Sharing knowledge about previously unknown facts, code and hardware schematics get honored.
If you find something out, don't keep it to yourself to be the only one to be able to write code based on it. Share it with the others, your work will be honored anyway. Work on reverse-engineering devices of course gets honored, too.
To be honored, work must be submitted to the "xbox-linux" project at Sourceforge [...]
We want people to work together, so there has to be a central point where all work concentrates.
Every step has to be published, people have to work in teams [...]
If more than one different complete solution gets published, the better one gets all the money.
We don't want that people work on a solution on their own and only publish the results, we want to make them work together. If you always publish all your work at once, all work will be honored. If you publish complete solutions, you might not get any money at all, if the community effort is or will be better.
Though, if a solution replaces old work, the original work will be rewarded, too.
Don't hesitate trying something out. Don't hesitate replacing old concepts.
Work that has already been done before this initiative has been started can be honored, too.
But please submit it to the Xbox Linux Project.
With "Xbox", we refer to the majority of the Xbox consoles on the market when this initiative was started.
If MS changes their box, that shouldn't negatively impact someone's successful work on an older box for sure.
All awards are determined by the awards committee. All decisions are final.
The committee is chosen by the anonymous donor.
The exact value of any task may change if the complexity of this or another task was over- or underestimated. The 100.000$ for each project are always fixed, though.
It's hard to tell how difficult the different tasks will be. To be as fair as possible, the values may be adjusted a little.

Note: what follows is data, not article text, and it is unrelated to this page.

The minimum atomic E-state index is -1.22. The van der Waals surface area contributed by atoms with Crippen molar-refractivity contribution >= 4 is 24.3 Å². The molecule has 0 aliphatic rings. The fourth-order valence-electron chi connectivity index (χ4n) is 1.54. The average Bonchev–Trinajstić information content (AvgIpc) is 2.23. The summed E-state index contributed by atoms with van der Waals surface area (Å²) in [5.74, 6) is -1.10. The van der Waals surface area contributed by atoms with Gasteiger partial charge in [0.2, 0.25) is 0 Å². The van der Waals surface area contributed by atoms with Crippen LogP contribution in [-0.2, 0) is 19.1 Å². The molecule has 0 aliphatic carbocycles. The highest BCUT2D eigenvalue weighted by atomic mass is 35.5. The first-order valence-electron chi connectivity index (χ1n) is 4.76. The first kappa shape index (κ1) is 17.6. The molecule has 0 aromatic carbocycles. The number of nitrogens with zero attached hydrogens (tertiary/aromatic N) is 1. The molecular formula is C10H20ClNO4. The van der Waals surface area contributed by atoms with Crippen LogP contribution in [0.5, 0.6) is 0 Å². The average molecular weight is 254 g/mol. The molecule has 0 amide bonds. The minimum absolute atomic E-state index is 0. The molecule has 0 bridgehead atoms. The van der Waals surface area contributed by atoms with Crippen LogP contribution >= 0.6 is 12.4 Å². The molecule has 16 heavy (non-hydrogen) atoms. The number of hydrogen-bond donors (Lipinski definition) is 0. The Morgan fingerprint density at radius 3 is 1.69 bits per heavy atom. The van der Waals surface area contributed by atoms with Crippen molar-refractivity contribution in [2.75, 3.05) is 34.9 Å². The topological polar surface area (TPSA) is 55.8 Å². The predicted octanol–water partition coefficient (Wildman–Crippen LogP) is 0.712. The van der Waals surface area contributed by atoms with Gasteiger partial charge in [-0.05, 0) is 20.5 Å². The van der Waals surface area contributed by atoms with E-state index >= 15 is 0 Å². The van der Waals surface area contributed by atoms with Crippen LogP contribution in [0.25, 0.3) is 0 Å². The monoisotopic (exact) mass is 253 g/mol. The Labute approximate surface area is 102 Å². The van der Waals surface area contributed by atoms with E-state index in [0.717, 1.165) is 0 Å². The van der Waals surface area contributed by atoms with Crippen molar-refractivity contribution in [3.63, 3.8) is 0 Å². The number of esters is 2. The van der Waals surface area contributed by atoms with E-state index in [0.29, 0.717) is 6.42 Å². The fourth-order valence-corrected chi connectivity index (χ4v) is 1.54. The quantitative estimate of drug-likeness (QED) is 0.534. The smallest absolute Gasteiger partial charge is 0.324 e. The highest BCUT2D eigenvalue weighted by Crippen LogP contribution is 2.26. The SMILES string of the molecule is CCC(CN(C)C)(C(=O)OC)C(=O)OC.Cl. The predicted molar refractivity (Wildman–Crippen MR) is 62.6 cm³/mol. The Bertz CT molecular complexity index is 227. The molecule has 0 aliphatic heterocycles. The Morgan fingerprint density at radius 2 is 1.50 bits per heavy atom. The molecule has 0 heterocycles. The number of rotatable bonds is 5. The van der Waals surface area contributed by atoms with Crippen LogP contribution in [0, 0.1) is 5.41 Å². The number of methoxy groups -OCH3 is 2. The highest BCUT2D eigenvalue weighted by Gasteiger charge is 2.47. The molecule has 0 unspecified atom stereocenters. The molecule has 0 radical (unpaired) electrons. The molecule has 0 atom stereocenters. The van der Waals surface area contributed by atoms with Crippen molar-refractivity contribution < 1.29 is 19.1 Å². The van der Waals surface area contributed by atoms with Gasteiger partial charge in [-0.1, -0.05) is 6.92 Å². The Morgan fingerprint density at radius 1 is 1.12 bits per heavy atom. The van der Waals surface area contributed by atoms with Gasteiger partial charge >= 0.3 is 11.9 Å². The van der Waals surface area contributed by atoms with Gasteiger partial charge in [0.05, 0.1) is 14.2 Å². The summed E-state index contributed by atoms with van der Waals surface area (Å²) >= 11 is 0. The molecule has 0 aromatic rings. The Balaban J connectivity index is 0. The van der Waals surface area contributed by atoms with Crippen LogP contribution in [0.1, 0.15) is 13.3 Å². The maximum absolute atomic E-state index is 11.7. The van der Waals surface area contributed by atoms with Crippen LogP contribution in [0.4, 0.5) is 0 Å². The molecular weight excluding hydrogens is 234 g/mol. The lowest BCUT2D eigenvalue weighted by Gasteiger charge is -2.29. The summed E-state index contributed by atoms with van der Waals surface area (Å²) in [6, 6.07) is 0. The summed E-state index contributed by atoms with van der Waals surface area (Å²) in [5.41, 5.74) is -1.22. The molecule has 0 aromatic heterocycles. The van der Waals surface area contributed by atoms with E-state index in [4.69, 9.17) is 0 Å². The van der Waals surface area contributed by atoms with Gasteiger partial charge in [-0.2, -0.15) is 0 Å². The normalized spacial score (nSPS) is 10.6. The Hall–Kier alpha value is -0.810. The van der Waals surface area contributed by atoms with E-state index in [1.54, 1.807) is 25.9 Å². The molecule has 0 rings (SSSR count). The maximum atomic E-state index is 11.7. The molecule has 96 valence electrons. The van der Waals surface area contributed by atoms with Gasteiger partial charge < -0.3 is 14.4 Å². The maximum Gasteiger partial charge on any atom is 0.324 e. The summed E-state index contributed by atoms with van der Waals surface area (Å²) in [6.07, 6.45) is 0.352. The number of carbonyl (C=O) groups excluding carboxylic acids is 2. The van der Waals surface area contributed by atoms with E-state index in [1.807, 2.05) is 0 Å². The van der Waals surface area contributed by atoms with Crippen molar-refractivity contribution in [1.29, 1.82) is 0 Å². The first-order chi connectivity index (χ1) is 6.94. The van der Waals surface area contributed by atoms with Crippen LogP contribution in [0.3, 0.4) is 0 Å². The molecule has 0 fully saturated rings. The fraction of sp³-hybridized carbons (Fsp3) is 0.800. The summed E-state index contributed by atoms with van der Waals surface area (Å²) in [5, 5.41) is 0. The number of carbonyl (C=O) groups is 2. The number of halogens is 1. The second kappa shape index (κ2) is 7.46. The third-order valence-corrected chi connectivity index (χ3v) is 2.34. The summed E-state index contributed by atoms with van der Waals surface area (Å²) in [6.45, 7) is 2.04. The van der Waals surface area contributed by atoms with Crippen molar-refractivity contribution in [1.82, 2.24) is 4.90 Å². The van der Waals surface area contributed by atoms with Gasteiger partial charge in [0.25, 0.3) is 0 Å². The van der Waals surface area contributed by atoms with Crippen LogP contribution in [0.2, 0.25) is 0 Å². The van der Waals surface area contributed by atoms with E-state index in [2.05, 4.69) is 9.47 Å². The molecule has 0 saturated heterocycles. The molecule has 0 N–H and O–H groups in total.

Completion of each step will be determined by the awards committee.
Awards may be split between groups at Award committee's discretion. Group contributions should designate the lead participant who the awards, if any, will be distributed to. For group contributions, it is the responsibility of the lead participant to disburse the funds.
It will be impossible for the awards committee to decide the participation level of each person of a group, so we defer to the group coordinator.
The outer limit on the initiative is December 31st, 2002.
Please understand that we cannot wait forever.
All solutions have to be legal.
Legal issues are up to the individual participant, not the project.
People that are working with (possibly) illegal methods may not participate.
Don't use the Xbox SDK. If your are a game programmer with NDA knowledge of Xbox details, don't participate.
Nobody has the right to get money.
Don't send us to court. This is supposed to be fun. We will do our best to be fair.
The identity of the anonymous donor is known to Michael Steil (and possible other trusted leaders of the project) from the Xbox Linux Project.
This is no hoax, it is a reliable person. Michael was just asked not to tell their name.
Everything (code, data, documentation, schematics) has to be subject to the GNU General Public License, the GNU Lesser General Public License, or, if your work bases on existing code, any other Open Source License.
We're working on Linux, remember?